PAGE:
I agree that society today eschews death. I think we have pushed it as far away from our consciousness as we can. I I can't really defend why I feel this way, but it seems to me that folks in the Victorian era (when obits were most descriptive, informative, and flowery) were fascinated with death. So maybe we've just swung from one extreme to the other. Frankly, the modern obit you quote is way more info than we get around here most of the time.

  3. I'm with you on all counts Green Girl. I'd like to know how people die too. I can't say I'm unhappy to be as unfamiliar with death as I am, but I do think it should be confronted head on instead of talked around.

    And as far as Brett is concerned (yes, I live in Minnesota, but I was born in Neenah, WI and football loyalties are cemented at birth) it's not so much that he left, but the big stinky childish hissy fit he's pitched every five minutes since he first retired from the packers that is the problem. I can't believe I ever had a crush on that guy.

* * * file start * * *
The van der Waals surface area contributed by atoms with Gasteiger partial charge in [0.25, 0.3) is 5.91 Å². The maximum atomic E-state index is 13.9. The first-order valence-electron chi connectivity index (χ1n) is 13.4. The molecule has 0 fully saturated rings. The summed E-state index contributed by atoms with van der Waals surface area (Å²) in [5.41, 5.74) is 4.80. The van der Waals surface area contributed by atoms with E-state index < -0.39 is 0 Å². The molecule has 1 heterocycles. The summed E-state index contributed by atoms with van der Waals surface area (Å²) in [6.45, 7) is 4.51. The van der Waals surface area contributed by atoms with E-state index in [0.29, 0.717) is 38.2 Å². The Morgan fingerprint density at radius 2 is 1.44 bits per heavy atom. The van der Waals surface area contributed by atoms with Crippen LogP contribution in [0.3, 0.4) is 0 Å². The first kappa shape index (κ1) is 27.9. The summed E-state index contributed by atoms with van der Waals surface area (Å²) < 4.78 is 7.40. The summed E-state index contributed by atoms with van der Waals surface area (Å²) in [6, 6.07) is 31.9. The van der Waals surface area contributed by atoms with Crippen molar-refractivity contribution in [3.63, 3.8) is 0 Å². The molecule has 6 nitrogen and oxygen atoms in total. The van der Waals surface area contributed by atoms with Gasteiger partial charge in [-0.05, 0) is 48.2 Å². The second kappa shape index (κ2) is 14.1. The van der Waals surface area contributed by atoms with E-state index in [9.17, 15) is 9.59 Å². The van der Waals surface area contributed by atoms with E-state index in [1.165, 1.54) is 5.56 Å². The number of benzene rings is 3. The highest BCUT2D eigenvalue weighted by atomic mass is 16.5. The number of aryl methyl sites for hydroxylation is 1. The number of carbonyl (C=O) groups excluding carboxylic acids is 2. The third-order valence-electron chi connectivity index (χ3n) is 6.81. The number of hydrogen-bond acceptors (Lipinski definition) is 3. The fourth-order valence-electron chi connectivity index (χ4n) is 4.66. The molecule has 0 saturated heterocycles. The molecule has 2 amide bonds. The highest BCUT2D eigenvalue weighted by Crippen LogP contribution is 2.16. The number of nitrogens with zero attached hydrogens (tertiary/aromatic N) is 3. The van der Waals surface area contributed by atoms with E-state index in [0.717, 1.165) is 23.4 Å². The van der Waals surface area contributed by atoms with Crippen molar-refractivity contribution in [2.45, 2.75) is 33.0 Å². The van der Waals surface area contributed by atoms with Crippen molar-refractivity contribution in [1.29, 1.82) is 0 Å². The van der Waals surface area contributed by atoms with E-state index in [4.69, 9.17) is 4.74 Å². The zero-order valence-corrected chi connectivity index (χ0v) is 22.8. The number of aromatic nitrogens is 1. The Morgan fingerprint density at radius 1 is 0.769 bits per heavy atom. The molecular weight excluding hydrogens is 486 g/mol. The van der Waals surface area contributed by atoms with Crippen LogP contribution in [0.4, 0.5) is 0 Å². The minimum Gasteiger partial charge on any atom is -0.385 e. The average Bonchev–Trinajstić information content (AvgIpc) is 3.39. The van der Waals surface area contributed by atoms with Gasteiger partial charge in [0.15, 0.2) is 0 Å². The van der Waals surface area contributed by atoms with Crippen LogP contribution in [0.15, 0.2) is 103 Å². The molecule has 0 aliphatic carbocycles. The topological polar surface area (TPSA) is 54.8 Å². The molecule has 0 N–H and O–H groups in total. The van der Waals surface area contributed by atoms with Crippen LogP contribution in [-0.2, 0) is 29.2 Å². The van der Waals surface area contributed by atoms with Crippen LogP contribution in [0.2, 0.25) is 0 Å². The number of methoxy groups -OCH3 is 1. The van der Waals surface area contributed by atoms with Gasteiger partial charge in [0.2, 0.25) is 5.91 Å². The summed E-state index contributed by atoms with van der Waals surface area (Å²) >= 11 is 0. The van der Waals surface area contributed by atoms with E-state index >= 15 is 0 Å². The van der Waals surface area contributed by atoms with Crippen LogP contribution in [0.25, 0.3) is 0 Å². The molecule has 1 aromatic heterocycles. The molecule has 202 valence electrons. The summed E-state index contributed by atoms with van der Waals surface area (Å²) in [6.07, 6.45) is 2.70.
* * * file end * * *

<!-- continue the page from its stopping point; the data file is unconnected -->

4. Stephanie - - I have to confess, I still LUV Mr. Favre. I watched his press conference last night and wanted to kiss the TV screen like I did with my Teen Beat magazine with Shawn Cassidy. I will never give up this crush.

    GG I know you are laughing at this

  5. For the record, I firmly believe Sarah is batshit crazy on the whole Brett Favre thing, BFF or not.

  6. Ehh...I say if you actually KNEW the decedent, chances are that you also know how and when they died.

    If you don't know any of the family members and weren't close to the decedent, or maybe not even acquainted, the cause of death isn't really relevant to you, is it?

    We don't give that information in birth announcements...
    "Yankee Doodle Dandy was welcomed into the world via cesarian-section after 84 hours of excruciating labor on the part of Mrs. Dandy. Mr. Dandy had hoped for a girl, but is pleased overall." *haha!*

    It shouldn't matter HOW someone has died...if you're a FOF (friend of the family) you'll find out eventually anyway...if you're not FOF then it's sort of nosy (not to mention appearing insensitive) to want death-details...